02/09/2009 02:27 pm ET | Updated May 25, 2011

A Valentine for President's Day

I've been thinking about an old letter we just put into a display case at the New-York Historical Society--a fragile bit of ink on paper, too delicate to see the light very often, but so full of meaning and emotion that we knew we had to get it out of storage and into public view for Abraham Lincoln's 200th birthday. It's the letter of tribute and consolation that Frederick Douglass wrote to Mary Todd Lincoln in 1865, following the president's tragic death. Somehow, as I reflect on its words, I feel this is one of the most appropriate documents we could be showing right now, not only for Lincoln's birthday and Black History Month but also, strangely enough, for Valentine's Day.

The story behind the letter might seem at first sight to be one of struggle, not love. As a white man formed in the culture of early 19th century Kentucky and Illinois, Lincoln had great difficulty believing that blacks and whites might be equal in character and ability. He had no experience of meeting black people as peers, socially or professionally--until Frederick Douglass entered his sphere, and the undeniable reality of an equal black man was sprung on him.

There were no guarantees that the resulting relationship would be cordial. Douglass pushed relentlessly in his determination to move Lincoln forward in his views on the pace of emancipation and the need for equal treatment of blacks and whites. And instead of feeling resentment, Lincoln came to regard Douglass as a true friend. When Lincoln thought he might lose the 1864 election, he turned to Douglass for a strategy to free as many slaves as possible before a new president took office. Douglass returned respect for respect, calling Lincoln "one of the noblest and wisest and best men I ever knew."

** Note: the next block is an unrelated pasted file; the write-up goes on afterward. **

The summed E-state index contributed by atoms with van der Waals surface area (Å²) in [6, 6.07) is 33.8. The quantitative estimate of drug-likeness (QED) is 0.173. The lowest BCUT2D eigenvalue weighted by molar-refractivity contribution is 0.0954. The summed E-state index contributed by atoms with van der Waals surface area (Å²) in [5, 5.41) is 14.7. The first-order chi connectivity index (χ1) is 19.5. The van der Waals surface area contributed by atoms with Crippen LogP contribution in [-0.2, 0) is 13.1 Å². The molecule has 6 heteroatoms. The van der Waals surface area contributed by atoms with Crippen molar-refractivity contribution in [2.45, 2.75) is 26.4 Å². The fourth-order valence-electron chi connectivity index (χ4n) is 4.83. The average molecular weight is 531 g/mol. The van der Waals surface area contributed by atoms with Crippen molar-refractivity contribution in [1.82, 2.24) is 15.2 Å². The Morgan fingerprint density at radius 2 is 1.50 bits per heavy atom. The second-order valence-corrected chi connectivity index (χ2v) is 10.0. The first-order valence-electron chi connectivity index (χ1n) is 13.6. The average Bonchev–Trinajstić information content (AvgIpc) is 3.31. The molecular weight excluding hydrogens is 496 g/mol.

This is the context in which we ought to read Douglass's 1865 letter to Mary Todd Lincoln. When Douglass praises Lincoln for his "humane interest in the welfare of my whole race," we hear the lofty, semi-official tones of the public man. But then another note enters the letter, as Douglass thanks Mrs. Lincoln for making him a gift of her husband's cane, as a last memento of the devotion between these two men. The cane, he writes, was "formerly the property and the favorite walking staff of your late lamented husband the honored and venerated President of the United States." Its symbolism, I think, is almost as romantic as a lock of hair--and Douglass seems to say as much, when he notes how the gift affords him physical proximity to his deceased friend.

Today, we might well honor the close bond that developed between these men, now that the White House is occupied by someone who is, in a sense, a successor to both Abraham Lincoln and Frederick Douglass. And yet, when President Obama has spoken of transcending differences through trust and goodwill, critics on both the right and the left have scoffed, as if his words were no more substantial than the sentiments on a Valentine's Day card. The evidence of history, though, is on Obama's side.

Lincoln began by thinking that the reforms Douglass called for went beyond what he could deliver while remaining viable as a leader and, eventually, as a candidate for reelection. But, ultimately, Lincoln responded, because he knew that what Douglass so fiercely advocated was right. As the historian James Oakes has pointed out, a democracy requires people like Frederick Douglass, who are indifferent to politics and relentlessly remind us of what must be done. And a democracy benefits when presidents act on good advice, no matter how uncomfortable, as Lincoln did.

The relationship between Lincoln and Douglass shows what friends are really for--and reminds us that some of the deepest, truest emotional ties may begin with an honest disagreement.